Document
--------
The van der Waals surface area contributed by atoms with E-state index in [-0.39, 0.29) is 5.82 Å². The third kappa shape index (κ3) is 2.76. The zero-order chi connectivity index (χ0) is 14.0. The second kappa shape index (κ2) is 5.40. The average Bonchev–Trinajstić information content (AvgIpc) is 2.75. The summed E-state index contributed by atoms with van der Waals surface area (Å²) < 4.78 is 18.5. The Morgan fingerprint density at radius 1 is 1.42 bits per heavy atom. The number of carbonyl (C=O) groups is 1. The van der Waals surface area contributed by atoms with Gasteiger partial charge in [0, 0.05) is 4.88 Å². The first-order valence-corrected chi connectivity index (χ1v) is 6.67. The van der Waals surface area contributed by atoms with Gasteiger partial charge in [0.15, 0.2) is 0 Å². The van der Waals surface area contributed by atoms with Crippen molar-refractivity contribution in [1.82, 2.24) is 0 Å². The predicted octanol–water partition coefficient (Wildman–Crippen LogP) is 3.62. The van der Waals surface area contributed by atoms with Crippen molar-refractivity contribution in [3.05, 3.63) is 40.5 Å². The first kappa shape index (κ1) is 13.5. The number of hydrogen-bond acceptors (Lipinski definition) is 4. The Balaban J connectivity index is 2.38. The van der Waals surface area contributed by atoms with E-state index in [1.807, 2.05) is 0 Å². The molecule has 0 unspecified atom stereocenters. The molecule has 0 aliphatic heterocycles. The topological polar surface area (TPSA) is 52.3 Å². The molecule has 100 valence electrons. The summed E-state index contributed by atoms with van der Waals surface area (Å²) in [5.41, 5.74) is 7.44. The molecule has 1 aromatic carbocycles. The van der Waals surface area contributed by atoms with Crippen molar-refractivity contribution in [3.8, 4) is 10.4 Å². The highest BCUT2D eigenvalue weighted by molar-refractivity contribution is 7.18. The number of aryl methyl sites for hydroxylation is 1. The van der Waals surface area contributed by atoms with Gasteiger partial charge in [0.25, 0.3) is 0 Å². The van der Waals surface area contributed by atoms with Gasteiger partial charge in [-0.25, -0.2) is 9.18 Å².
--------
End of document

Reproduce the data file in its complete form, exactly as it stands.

The van der Waals surface area contributed by atoms with E-state index in [-0.39, 0.29) is 5.82 Å². The third kappa shape index (κ3) is 2.76. The zero-order chi connectivity index (χ0) is 14.0. The second kappa shape index (κ2) is 5.40. The average Bonchev–Trinajstić information content (AvgIpc) is 2.75. The summed E-state index contributed by atoms with van der Waals surface area (Å²) < 4.78 is 18.5. The Morgan fingerprint density at radius 1 is 1.42 bits per heavy atom. The number of carbonyl (C=O) groups is 1. The van der Waals surface area contributed by atoms with Gasteiger partial charge in [0, 0.05) is 4.88 Å². The first-order valence-corrected chi connectivity index (χ1v) is 6.67. The van der Waals surface area contributed by atoms with Gasteiger partial charge in [0.15, 0.2) is 0 Å². The van der Waals surface area contributed by atoms with Crippen molar-refractivity contribution in [1.82, 2.24) is 0 Å². The predicted octanol–water partition coefficient (Wildman–Crippen LogP) is 3.62. The van der Waals surface area contributed by atoms with Crippen molar-refractivity contribution in [3.05, 3.63) is 40.5 Å². The first kappa shape index (κ1) is 13.5. The number of hydrogen-bond acceptors (Lipinski definition) is 4. The Balaban J connectivity index is 2.38. The van der Waals surface area contributed by atoms with E-state index in [1.807, 2.05) is 0 Å². The molecule has 0 unspecified atom stereocenters. The molecule has 0 aliphatic heterocycles. The topological polar surface area (TPSA) is 52.3 Å². The molecule has 100 valence electrons. The summed E-state index contributed by atoms with van der Waals surface area (Å²) in [5.41, 5.74) is 7.44. The molecule has 1 aromatic carbocycles. The van der Waals surface area contributed by atoms with Crippen molar-refractivity contribution in [3.8, 4) is 10.4 Å². The highest BCUT2D eigenvalue weighted by molar-refractivity contribution is 7.18. The number of aryl methyl sites for hydroxylation is 1. The van der Waals surface area contributed by atoms with Gasteiger partial charge in [0.25, 0.3) is 0 Å². The van der Waals surface area contributed by atoms with Gasteiger partial charge in [-0.25, -0.2) is 9.18 Å².